I’d seen other challenges issued as the new year approached for 1,000 miles, 2,016 miles and more. Those all seemed unattainable to me.

This seems like a perfectly reasonable proposition. Not too much. Certainly something a beginner could aspire to do.

I don’t think that you have to run 1 mile every day. Or at least I can’t. I need several rest days between runs no matter the distance because I don’t want to completely anger my knee.

I like this idea. I’m going to give it a shot. Starting tomorrow.


Tri, tri again

(Little Miami Triathlon Fall 2015 Recap)

Triathlon montage.

(clockwise from top left) Me and my super awesome tri partner before the race. Icing the knee(s) in the car on the way home. Headband that appropriately says, “This isn’t sweat. It’s liquid awesome.” The kinesiotape configuration that makes a world of difference with swelling. Us post race–we still look pretty good!

Facebook reminded me the other week that it’s been three years since my DeNovo transplant and Elmslie TTT (surgery was on 9/18/12). Three years. I would never have recognized the anniversary if it weren’t for the FB memories that pop up at random. That’s a great thing because it means I don’t worry about the knee quite like I used to the first two years after the surgery.

How to better celebrate another year down than to complete a triathlon?

That’s right. I had no grand ideas that I would be able to COMPETE in the venture. Especially not with everything that’s happened over the last six weeks. Through all of that, I managed to run only once (for about 2 miles), bike three times (for a total of about 30 miles) and kayak twice (for a total of about 18 miles). That was the full extent of my “training” for this triathlon. Well, I do still swim fairly frequently, but perhaps not surprisingly, swimming is not a great training plan for a triathlon that does not include a swim leg.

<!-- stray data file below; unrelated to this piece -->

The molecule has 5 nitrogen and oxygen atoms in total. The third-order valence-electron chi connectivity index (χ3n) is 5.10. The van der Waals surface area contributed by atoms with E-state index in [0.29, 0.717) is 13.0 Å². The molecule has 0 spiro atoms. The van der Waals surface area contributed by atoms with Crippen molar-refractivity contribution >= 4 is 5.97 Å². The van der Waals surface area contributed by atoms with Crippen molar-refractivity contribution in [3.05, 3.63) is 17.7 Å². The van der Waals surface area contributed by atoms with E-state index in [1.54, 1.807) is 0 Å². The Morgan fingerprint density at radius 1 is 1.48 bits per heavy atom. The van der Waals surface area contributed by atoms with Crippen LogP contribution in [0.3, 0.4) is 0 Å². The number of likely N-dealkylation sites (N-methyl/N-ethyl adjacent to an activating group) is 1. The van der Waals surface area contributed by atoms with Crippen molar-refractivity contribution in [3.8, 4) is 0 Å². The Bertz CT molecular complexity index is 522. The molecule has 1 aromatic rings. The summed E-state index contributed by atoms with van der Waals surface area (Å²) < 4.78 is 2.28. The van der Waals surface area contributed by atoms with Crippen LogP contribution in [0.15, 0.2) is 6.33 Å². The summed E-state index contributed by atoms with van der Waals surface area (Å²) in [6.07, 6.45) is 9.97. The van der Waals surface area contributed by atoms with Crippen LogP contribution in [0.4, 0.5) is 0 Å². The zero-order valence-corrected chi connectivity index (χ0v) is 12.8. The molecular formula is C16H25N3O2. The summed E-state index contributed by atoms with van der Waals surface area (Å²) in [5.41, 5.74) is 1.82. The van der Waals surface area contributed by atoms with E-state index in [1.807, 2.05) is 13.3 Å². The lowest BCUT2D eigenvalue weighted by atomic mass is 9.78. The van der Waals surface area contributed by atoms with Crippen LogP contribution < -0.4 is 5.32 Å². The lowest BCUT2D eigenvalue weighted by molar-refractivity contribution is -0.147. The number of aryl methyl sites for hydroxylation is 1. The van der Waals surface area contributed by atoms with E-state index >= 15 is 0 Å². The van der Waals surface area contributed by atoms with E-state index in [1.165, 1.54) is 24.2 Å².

I thought I’d back out after my dad passed away. I had an understanding partner who didn’t pressure me and said we could try again in 2016. But I decided to go ahead with it because I really needed to focus on something else.

I did the Little Miami Triathlon the first time four years ago. My goal then, too, was simply to finish. I’d broken my leg the year before and had my first knee surgery only five months before the LMT.

This time, I’m about 20 pounds heavier, so that’s not an awesome start. I had also been running quite a bit leading up to the 2011 event and biking 20 miles a couple times a week. In short, I was much better prepared then than I was this year. And it was brutal.

But I finished. And damn did it feel good.

I struggled mightily on the run. I knew it was going to be the tough leg. But there were SO many people out there motivating me–all of us. There were kids with parents manning the water/aid stations, and they would cheer us on. There was one kid kneeling in the middle of the road with both hands flung high in the air, “Motivational high fives! Right here! That one’s for you!” There were people along the route clanging cow bells and cheering us on, “We’re so proud of you! Good job! You’re doing great!” I couldn’t help but smile when I passed one kid dressed up as Captain Jack Sparrow. There were cyclists (not with the race) who flew past us as we ran on the trail toward Killer Hill, “Awesome job!” Other racers would pass me and tell me to keep it up. It’s kind of hard to stop when you’re getting that much awesome support from strangers.